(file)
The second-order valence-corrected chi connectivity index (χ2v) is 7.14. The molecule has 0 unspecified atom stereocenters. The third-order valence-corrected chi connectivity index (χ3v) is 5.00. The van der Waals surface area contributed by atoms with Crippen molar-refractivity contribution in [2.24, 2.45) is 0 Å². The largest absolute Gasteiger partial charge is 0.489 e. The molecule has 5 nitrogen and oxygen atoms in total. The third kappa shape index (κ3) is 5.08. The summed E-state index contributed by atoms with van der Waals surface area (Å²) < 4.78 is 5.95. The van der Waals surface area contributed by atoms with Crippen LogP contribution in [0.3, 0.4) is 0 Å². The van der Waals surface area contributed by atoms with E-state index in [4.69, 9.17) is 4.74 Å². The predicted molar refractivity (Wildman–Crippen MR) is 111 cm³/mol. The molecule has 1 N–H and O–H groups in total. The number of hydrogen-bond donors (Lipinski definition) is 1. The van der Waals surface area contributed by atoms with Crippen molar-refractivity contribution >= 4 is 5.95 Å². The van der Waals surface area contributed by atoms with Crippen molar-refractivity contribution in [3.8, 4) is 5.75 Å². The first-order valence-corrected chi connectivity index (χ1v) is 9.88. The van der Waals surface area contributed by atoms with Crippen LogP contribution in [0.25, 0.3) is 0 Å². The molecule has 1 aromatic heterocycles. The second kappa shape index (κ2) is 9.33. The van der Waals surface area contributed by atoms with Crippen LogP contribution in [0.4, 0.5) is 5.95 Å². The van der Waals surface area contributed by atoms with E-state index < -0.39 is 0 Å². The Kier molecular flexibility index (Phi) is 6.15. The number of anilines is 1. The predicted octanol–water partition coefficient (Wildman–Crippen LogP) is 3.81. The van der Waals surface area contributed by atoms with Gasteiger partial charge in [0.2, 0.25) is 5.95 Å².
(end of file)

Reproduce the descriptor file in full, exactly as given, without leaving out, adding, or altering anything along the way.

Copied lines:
The second-order valence-corrected chi connectivity index (χ2v) is 7.14. The molecule has 0 unspecified atom stereocenters. The third-order valence-corrected chi connectivity index (χ3v) is 5.00. The van der Waals surface area contributed by atoms with Crippen molar-refractivity contribution in [2.24, 2.45) is 0 Å². The largest absolute Gasteiger partial charge is 0.489 e. The molecule has 5 nitrogen and oxygen atoms in total. The third kappa shape index (κ3) is 5.08. The summed E-state index contributed by atoms with van der Waals surface area (Å²) < 4.78 is 5.95. The van der Waals surface area contributed by atoms with Crippen LogP contribution in [0.3, 0.4) is 0 Å². The van der Waals surface area contributed by atoms with E-state index in [4.69, 9.17) is 4.74 Å². The predicted molar refractivity (Wildman–Crippen MR) is 111 cm³/mol. The molecule has 1 N–H and O–H groups in total. The number of hydrogen-bond donors (Lipinski definition) is 1. The van der Waals surface area contributed by atoms with Crippen molar-refractivity contribution >= 4 is 5.95 Å². The van der Waals surface area contributed by atoms with Crippen molar-refractivity contribution in [3.8, 4) is 5.75 Å². The first-order valence-corrected chi connectivity index (χ1v) is 9.88. The van der Waals surface area contributed by atoms with Crippen LogP contribution in [0.25, 0.3) is 0 Å². The molecule has 1 aromatic heterocycles. The second kappa shape index (κ2) is 9.33. The van der Waals surface area contributed by atoms with Crippen LogP contribution in [0.4, 0.5) is 5.95 Å². The van der Waals surface area contributed by atoms with E-state index < -0.39 is 0 Å². The Kier molecular flexibility index (Phi) is 6.15. The number of anilines is 1. The predicted octanol–water partition coefficient (Wildman–Crippen LogP) is 3.81. The van der Waals surface area contributed by atoms with Gasteiger partial charge in [0.2, 0.25) is 5.95 Å².